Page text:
The Case For The Audiobook Narrator


It was years before I understood the appeal of audiobooks.  (And by years, I mean a good 22 of them.)  When I was 22 I had a stupidly long commute and was stuck in traffic for an disproportionate amount of time.  I felt this time could be better utilised but there’s not a lot you can do when you’re constantly stopping and starting and merging onto the motorway, so I decided to try audiobooks.  It was hit and miss.  And do you want to know something?  It still is.  It all comes down, I’ve decided, to the narrator.

I’ve just completed my 26th Audiobook (Percy Jackson The Battle Of The Labyrinth) which I don’t think is bad going in the two years since discovering them.  Especially considering that I only really listen to them while commuting.  Anyway, I may have completed twenty six of them, but I have started and given up on several others.  Why, you ask?  Well, there’s a variety of reasons.

Let’s start with one of the more minor qualms.  Some of the narration is just too slow.  Thankfully, both the Audible and Overdrive apps allow you to speed up the narration but even so, there are times when I can’t quite make it work.  Too slow and my mind wanders, too fast and I feel like I’m missing a chunk of the story.  Sometimes there is no middle ground.  I also find long pauses at the beginning and end of chapters frustrating, and would rather they did without the chimes and jingles as well.  But that’s just me.

Then there is the narrator’s voice.  A lot of the books I’ve been interested in have been narrated by men with voices arguably higher on the register and I just can’t get on with it, like the narrator for The Raven Boys.  I’ve come to realise that I much prefer deeper, British, voices.  And now that I think about it, I tend to avoid books narrated by women altogether.  The closest I came to enjoying a book narrated by a women was one of Jasper Fforde’s Thursday Next series instalments, but unfortunately the plot was all over the place.  One of these days I’ll find one I can get on with, though!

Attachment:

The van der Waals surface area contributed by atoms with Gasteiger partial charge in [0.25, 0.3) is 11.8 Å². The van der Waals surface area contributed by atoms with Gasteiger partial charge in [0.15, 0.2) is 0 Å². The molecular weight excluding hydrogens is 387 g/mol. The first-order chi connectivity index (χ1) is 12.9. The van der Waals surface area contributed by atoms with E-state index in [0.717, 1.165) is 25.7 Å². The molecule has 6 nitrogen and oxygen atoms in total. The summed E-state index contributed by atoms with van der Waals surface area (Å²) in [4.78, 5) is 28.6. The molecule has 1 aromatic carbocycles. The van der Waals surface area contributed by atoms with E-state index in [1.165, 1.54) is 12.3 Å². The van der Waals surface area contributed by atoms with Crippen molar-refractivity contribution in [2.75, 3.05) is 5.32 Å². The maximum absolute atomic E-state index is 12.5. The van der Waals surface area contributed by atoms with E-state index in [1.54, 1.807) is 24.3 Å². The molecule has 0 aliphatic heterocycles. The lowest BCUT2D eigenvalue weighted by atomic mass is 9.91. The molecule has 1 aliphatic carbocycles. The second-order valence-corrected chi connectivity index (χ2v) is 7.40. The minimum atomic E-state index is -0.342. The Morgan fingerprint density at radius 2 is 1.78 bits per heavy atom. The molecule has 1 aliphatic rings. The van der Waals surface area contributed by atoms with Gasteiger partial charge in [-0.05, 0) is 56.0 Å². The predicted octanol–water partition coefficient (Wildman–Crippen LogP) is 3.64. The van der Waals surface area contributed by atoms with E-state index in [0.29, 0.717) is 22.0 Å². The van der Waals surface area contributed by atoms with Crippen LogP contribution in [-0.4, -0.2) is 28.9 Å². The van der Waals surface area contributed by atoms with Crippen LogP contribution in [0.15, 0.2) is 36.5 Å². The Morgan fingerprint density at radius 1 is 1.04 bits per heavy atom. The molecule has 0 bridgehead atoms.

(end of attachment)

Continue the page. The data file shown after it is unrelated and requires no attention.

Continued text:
And that brings me to my third point, split narration.  I can also say from experience that I much prefer it when the book is read by one person.  I don’t even really need them to affect voices for the different characters, though certainly some narrators do a great job of that and it does enhance the listening experience.  I can’t be doing with the chopping and changing and the weird editing… though in typing this I realise perhaps if it were done properly, I might enjoy it.

But despite all this, I haven’t given up hope.  In fact, once I find a narrator and author combo that I like, I tend to latch on.  For example, James Marsters’ narration of Jim Butcher’s Dresden Files series.  Then there’s narrators who are brilliant and elevate already enjoyable stories to brilliant new heights, like Will Wheaton.  And thirdly, there are narrators who are splendidly cast like Robert Glenister reading Robert Galbraith’s Cormoran Strike series.  In fact, in all of these instances I prefer to listen to the audiobook and even preorder the audio over the ebook when a new book is released.

So tell me, what do you think makes a good audiobook?  Does it all lie in the narrator?  Or are there other factors to take into account?

Photo source.


5 thoughts on “The Case For The Audiobook Narrator

  1. I completely agree – for audiobooks, it’s all about the narrator. The inflection of their voice, the prosody and fluency of their reading, the sound of their voice, the clarity of their voice. Any one of these things can throw the product off for so many people. It is also dependent on what each of us as individuals finds appealing to the ear, but I have tried several audiobooks that had British narrators and I felt that all of them were drunk and slurring the words together. Recnetly I listened to Beautiful Creatures from SYNC, and the narrator was perfect! So I have not given up hope, either!

  2. Pingback: Sunday Post (December 13) | Girl of 1000 Wonders

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